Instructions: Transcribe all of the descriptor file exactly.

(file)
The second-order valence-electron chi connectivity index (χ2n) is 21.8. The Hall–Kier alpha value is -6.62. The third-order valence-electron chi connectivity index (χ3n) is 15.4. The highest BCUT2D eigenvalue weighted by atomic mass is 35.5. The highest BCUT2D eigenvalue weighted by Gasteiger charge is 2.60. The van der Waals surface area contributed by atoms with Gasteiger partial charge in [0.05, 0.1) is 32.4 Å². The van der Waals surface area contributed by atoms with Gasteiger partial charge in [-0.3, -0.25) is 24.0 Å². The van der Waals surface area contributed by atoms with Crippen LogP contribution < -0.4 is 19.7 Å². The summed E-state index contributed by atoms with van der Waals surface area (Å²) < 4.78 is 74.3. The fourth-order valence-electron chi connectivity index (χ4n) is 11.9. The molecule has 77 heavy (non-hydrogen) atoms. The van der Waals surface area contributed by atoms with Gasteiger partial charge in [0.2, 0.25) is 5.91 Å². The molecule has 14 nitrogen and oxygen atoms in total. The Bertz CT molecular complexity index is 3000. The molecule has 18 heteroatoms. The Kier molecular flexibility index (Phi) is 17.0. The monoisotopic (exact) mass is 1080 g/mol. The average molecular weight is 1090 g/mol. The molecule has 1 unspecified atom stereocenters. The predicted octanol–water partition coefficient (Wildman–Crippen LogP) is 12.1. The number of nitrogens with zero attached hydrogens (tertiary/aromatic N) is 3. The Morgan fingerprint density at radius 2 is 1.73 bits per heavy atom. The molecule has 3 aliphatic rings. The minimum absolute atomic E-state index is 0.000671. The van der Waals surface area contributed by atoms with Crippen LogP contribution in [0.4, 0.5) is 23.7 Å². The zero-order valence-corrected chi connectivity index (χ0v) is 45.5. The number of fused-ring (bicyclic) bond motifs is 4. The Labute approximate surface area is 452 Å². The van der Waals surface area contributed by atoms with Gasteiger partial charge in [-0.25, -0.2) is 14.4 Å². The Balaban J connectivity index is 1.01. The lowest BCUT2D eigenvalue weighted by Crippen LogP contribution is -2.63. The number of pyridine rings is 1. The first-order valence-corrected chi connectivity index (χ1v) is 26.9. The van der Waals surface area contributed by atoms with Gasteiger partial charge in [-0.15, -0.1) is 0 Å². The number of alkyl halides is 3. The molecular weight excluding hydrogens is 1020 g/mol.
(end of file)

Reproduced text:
The second-order valence-electron chi connectivity index (χ2n) is 21.8. The Hall–Kier alpha value is -6.62. The third-order valence-electron chi connectivity index (χ3n) is 15.4. The highest BCUT2D eigenvalue weighted by atomic mass is 35.5. The highest BCUT2D eigenvalue weighted by Gasteiger charge is 2.60. The van der Waals surface area contributed by atoms with Gasteiger partial charge in [0.05, 0.1) is 32.4 Å². The van der Waals surface area contributed by atoms with Gasteiger partial charge in [-0.3, -0.25) is 24.0 Å². The van der Waals surface area contributed by atoms with Crippen LogP contribution < -0.4 is 19.7 Å². The summed E-state index contributed by atoms with van der Waals surface area (Å²) < 4.78 is 74.3. The fourth-order valence-electron chi connectivity index (χ4n) is 11.9. The molecule has 77 heavy (non-hydrogen) atoms. The van der Waals surface area contributed by atoms with Gasteiger partial charge in [0.2, 0.25) is 5.91 Å². The molecule has 14 nitrogen and oxygen atoms in total. The Bertz CT molecular complexity index is 3000. The molecule has 18 heteroatoms. The Kier molecular flexibility index (Phi) is 17.0. The monoisotopic (exact) mass is 1080 g/mol. The average molecular weight is 1090 g/mol. The molecule has 1 unspecified atom stereocenters. The predicted octanol–water partition coefficient (Wildman–Crippen LogP) is 12.1. The number of nitrogens with zero attached hydrogens (tertiary/aromatic N) is 3. The Morgan fingerprint density at radius 2 is 1.73 bits per heavy atom. The molecule has 3 aliphatic rings. The minimum absolute atomic E-state index is 0.000671. The van der Waals surface area contributed by atoms with Crippen LogP contribution in [0.4, 0.5) is 23.7 Å². The zero-order valence-corrected chi connectivity index (χ0v) is 45.5. The number of fused-ring (bicyclic) bond motifs is 4. The Labute approximate surface area is 452 Å². The van der Waals surface area contributed by atoms with Gasteiger partial charge in [-0.25, -0.2) is 14.4 Å². The Balaban J connectivity index is 1.01. The lowest BCUT2D eigenvalue weighted by Crippen LogP contribution is -2.63. The number of pyridine rings is 1. The first-order valence-corrected chi connectivity index (χ1v) is 26.9. The van der Waals surface area contributed by atoms with Gasteiger partial charge in [-0.15, -0.1) is 0 Å². The number of alkyl halides is 3. The molecular weight excluding hydrogens is 1020 g/mol.